Tag: Father Cutie

Los Ojos Have It

I’m recovering from eye surgery this week (a fun yet gruesome experience that I recommend for everyone!).

Because it gives me a headache to look at a computer screen for more than a few minutes, I’m just going to write a quick post to catch up on some items that have moved faster than the speed of blog.

First, Father Cutie has left the building. As I noted in a previous post, the Hispanic priest with a winning smile and a way with the ladies (or at least one lady) had put the Catholic Church into a tough position. Should they punish him for breaking his vow of chastity, at the risk of alienating his large Latino fan base, or should they just let it slide, thereby looking like a bunch of weak-willed moral relativists?

Well, Father Cutie made it easy on them by leaving Catholicism and joining the Episcopal Church. I don’t know anything about the teaching of Episcopalians, but they apparently allow their priests to marry, which should please Father Cutie. Actually, that should please anyone who is not totally repressed, but let’s not kick the Catholic Church while it’s down.

As an interesting side note, the archbishop of Miami said that Cutie “is still bound by his promise to live a celibate life…. Only the Holy Father can release him from that obligation.” Well, good luck with that one, archbishop, because it seems that Father Cutie released himself (so to speak) a long time ago.

Secondly, let me thank everyone who commented on my post “A Nation of Laws?” including my old friends Macon D and Raul Ramos y Sanchez. As I mentioned before, Macon D’s blog is stupendous, while Raul Ramos y Sanchez’s powerful writing has provoked the kind of crazy hate mail that I dream of receiving. Maybe I’ll get there someday.

Finally, let me add that my last piece “Some Friendly Advice,” got my biggest response to date on the Huffington Post. Thanks to everyone who commented. I am still, however, lagging in popularity behind my new nemesis Jaime Lee Curtis. So let’s get those comments flying people, so I can take down the “Trading Places” star.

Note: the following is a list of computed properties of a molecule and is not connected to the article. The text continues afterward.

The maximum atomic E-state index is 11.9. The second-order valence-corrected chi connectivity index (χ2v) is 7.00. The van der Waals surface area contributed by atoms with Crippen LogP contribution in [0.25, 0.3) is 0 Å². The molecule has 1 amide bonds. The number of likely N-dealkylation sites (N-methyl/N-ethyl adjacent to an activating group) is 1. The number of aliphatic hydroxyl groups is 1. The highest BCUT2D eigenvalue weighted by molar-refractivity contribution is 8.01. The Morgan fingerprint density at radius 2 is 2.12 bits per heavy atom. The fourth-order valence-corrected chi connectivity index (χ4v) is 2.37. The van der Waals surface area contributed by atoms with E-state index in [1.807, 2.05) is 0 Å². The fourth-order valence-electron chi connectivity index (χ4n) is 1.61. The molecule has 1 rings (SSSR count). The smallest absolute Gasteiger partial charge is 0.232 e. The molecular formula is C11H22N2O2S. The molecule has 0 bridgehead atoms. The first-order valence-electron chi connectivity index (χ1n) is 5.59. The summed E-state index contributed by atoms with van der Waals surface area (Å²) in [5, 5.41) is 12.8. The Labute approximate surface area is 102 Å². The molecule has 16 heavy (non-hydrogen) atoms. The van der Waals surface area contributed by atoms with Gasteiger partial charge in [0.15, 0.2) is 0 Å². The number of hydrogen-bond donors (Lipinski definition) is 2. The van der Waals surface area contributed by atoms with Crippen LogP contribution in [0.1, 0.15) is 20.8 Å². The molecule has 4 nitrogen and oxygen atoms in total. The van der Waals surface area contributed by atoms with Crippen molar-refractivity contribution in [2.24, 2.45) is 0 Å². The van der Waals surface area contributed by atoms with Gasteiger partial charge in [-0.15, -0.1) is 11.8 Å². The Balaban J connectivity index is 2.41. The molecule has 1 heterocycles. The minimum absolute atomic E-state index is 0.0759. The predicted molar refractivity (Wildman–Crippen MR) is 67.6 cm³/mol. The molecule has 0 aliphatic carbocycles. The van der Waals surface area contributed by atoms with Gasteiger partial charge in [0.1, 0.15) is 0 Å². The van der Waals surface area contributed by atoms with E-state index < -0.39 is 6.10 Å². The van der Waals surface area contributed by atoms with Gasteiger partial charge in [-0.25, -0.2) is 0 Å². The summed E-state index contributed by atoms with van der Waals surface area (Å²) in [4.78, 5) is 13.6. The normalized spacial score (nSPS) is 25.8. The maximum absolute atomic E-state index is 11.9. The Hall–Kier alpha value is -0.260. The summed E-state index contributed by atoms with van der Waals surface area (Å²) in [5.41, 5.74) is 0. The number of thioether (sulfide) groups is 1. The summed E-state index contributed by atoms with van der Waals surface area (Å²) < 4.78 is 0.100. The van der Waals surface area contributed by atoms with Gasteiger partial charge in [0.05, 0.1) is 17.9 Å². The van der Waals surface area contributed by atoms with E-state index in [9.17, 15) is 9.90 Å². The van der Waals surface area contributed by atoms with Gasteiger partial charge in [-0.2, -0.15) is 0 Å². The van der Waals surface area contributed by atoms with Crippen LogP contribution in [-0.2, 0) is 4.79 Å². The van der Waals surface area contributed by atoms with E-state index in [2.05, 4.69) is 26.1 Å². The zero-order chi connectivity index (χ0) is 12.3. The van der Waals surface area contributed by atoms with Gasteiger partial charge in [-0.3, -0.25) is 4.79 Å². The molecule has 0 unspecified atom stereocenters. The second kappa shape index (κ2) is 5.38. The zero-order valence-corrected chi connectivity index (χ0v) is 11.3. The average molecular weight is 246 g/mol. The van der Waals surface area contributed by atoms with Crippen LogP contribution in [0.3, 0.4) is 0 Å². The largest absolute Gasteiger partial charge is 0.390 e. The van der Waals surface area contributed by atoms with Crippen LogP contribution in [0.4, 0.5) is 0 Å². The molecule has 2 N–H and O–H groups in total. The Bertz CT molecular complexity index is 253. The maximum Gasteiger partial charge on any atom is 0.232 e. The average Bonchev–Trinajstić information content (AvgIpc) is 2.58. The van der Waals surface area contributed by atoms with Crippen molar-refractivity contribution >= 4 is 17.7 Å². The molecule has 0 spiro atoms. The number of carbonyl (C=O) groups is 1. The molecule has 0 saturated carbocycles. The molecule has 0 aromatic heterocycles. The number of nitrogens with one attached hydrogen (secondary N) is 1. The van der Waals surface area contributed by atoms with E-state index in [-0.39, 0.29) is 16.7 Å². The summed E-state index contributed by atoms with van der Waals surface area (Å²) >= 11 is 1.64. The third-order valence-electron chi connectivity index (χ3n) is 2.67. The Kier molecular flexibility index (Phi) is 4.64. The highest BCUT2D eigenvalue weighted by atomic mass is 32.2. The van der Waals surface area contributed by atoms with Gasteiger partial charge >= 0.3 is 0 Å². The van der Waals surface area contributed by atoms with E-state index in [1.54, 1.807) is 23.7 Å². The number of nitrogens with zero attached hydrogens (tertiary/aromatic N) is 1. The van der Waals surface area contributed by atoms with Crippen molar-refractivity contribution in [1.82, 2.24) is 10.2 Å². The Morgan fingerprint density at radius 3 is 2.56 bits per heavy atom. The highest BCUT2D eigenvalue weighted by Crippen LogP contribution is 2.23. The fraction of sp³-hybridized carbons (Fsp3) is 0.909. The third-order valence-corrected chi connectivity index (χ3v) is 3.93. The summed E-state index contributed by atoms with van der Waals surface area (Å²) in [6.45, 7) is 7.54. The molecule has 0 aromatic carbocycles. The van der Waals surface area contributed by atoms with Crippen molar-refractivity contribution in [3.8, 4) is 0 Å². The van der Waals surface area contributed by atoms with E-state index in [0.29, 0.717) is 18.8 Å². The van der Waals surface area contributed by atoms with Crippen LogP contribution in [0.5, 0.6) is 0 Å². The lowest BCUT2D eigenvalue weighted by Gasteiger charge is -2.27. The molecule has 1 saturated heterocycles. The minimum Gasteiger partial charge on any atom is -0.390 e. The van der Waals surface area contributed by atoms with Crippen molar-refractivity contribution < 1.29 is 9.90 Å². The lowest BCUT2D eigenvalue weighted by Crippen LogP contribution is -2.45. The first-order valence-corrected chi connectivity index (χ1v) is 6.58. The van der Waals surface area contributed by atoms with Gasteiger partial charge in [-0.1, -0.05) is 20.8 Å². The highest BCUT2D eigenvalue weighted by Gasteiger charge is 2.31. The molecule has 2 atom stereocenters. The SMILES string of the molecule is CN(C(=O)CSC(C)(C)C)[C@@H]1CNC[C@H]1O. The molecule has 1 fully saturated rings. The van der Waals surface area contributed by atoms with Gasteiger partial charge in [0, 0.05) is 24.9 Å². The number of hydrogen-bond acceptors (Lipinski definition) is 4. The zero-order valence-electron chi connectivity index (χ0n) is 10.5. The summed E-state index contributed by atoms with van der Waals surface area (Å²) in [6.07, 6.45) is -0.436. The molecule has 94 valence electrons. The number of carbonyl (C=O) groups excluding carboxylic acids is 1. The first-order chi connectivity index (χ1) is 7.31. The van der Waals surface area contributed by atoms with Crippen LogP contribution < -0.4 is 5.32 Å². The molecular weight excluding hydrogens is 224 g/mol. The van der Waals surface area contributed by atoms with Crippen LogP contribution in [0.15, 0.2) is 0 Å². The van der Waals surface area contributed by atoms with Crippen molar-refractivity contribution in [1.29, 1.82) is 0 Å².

But later – right now, my eyes hurt.

If Only His Name Leant Itself to Some Obvious Joke

By now, you’ve heard about the scandal (if such a word applies) of Father Cutié. He’s the Latino priest in Florida who was recently caught with his hands stuffed in the bikini of a hottie on the beach.


Apparently, the priest has had a longtime affair with the woman, so Catholics everywhere are relieved that at least she’s a girlfriend and not a prostitute or underage minor or, of course, an altar boy.

Father Cutié has apologized for breaking his celibacy vow, and it remains to be seen what punishment the Church will dish out. This wouldn’t be big news except that the man is a young, charismatic guy with a media presence.

And of course, there’s that whole Hispanic thing.

As Time magazine points out, “America’s Catholic bishops… must realize that Cutié is more well regarded among Catholics than they are, especially among Latinos.” This means that if he’s run out of the Church, he just may take a lot of Hispanics with him.

Indeed, anecdotal evidence implies that Cutié’s parishioners are remarkably forgiving of his transgression.

“This wasn’t some dirty little tryst in the back of the parish residence,” said one of his followers. “It doesn’t appear to be just about sex. It’s about intimacy.”

I’d like to think that this newfound tolerance will show up in other areas, such as addressing the tendency of Hispanic Catholics to be homophobic and dismissive of women’s rights. But in reality, it’s not that Latino Catholics are finally saying, “Let’s lighten up with the arbitrary rules and be more understanding of human nature.” It’s probably just because male Catholics relate to the temptation that Cutié endured, and a lot of Latina Catholics think the guy is hot.

Regardless of the shallowness of its origin, however, it would indeed be ironic if the Catholic Church inched toward some kind of progressive stance because its Hispanic base got fired up.

And that has to be on the mind of the Church’s leaders. Time magazine goes on to point out that “a bigger problem for the Church may be Cutié’s Oprah-like standing in the Latino community — the only demographic where U.S. Catholicism is experiencing growth.”

That’s right. Hispanics, as I’ve pointed out many times before, are the present and future of the Catholic Church. Although I dropped out of the Church long ago, I still find it interesting that Latinos have such power over this massive institution.

Now if only we could spread some of that influence to politics, economic matters, pop culture, and social policy. Then we would be on to something.

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